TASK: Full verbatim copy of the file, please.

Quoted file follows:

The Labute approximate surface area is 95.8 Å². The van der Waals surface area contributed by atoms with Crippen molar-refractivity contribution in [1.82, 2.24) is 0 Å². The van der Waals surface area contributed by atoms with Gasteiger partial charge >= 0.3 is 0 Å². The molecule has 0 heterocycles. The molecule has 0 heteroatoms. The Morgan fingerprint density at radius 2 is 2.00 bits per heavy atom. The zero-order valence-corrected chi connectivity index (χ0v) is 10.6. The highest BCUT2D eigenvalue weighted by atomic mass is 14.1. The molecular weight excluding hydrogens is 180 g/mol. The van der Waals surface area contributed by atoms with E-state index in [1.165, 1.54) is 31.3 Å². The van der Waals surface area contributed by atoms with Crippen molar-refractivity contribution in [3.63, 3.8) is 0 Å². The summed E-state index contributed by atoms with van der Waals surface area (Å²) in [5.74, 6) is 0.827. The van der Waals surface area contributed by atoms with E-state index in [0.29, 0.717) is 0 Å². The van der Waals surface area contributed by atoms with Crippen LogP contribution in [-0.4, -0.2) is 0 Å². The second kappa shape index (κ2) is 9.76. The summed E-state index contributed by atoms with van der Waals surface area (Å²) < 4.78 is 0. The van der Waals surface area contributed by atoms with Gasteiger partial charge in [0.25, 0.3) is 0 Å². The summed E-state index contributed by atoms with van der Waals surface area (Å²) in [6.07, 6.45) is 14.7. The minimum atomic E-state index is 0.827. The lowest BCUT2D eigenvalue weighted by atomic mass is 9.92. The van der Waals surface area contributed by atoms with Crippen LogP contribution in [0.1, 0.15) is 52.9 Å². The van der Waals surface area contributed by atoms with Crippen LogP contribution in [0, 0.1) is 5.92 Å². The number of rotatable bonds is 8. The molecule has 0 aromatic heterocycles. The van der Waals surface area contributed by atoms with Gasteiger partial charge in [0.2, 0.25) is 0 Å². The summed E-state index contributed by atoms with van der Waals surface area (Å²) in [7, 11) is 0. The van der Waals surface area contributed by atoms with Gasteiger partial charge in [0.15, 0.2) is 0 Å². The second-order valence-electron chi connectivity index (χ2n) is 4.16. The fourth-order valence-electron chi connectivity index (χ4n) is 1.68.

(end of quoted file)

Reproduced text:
The Labute approximate surface area is 95.8 Å². The van der Waals surface area contributed by atoms with Crippen molar-refractivity contribution in [1.82, 2.24) is 0 Å². The van der Waals surface area contributed by atoms with Gasteiger partial charge >= 0.3 is 0 Å². The molecule has 0 heterocycles. The molecule has 0 heteroatoms. The Morgan fingerprint density at radius 2 is 2.00 bits per heavy atom. The zero-order valence-corrected chi connectivity index (χ0v) is 10.6. The highest BCUT2D eigenvalue weighted by atomic mass is 14.1. The molecular weight excluding hydrogens is 180 g/mol. The van der Waals surface area contributed by atoms with E-state index in [1.165, 1.54) is 31.3 Å². The van der Waals surface area contributed by atoms with Crippen molar-refractivity contribution in [3.63, 3.8) is 0 Å². The summed E-state index contributed by atoms with van der Waals surface area (Å²) in [5.74, 6) is 0.827. The van der Waals surface area contributed by atoms with E-state index in [0.29, 0.717) is 0 Å². The van der Waals surface area contributed by atoms with Crippen LogP contribution in [-0.4, -0.2) is 0 Å². The second kappa shape index (κ2) is 9.76. The summed E-state index contributed by atoms with van der Waals surface area (Å²) < 4.78 is 0. The van der Waals surface area contributed by atoms with Gasteiger partial charge in [0.25, 0.3) is 0 Å². The summed E-state index contributed by atoms with van der Waals surface area (Å²) in [6.07, 6.45) is 14.7. The minimum atomic E-state index is 0.827. The lowest BCUT2D eigenvalue weighted by atomic mass is 9.92. The van der Waals surface area contributed by atoms with Crippen LogP contribution in [0.1, 0.15) is 52.9 Å². The van der Waals surface area contributed by atoms with Crippen LogP contribution in [0, 0.1) is 5.92 Å². The number of rotatable bonds is 8. The molecule has 0 aromatic heterocycles. The van der Waals surface area contributed by atoms with Gasteiger partial charge in [0.2, 0.25) is 0 Å². The summed E-state index contributed by atoms with van der Waals surface area (Å²) in [7, 11) is 0. The van der Waals surface area contributed by atoms with Gasteiger partial charge in [0.15, 0.2) is 0 Å². The second-order valence-electron chi connectivity index (χ2n) is 4.16. The fourth-order valence-electron chi connectivity index (χ4n) is 1.68.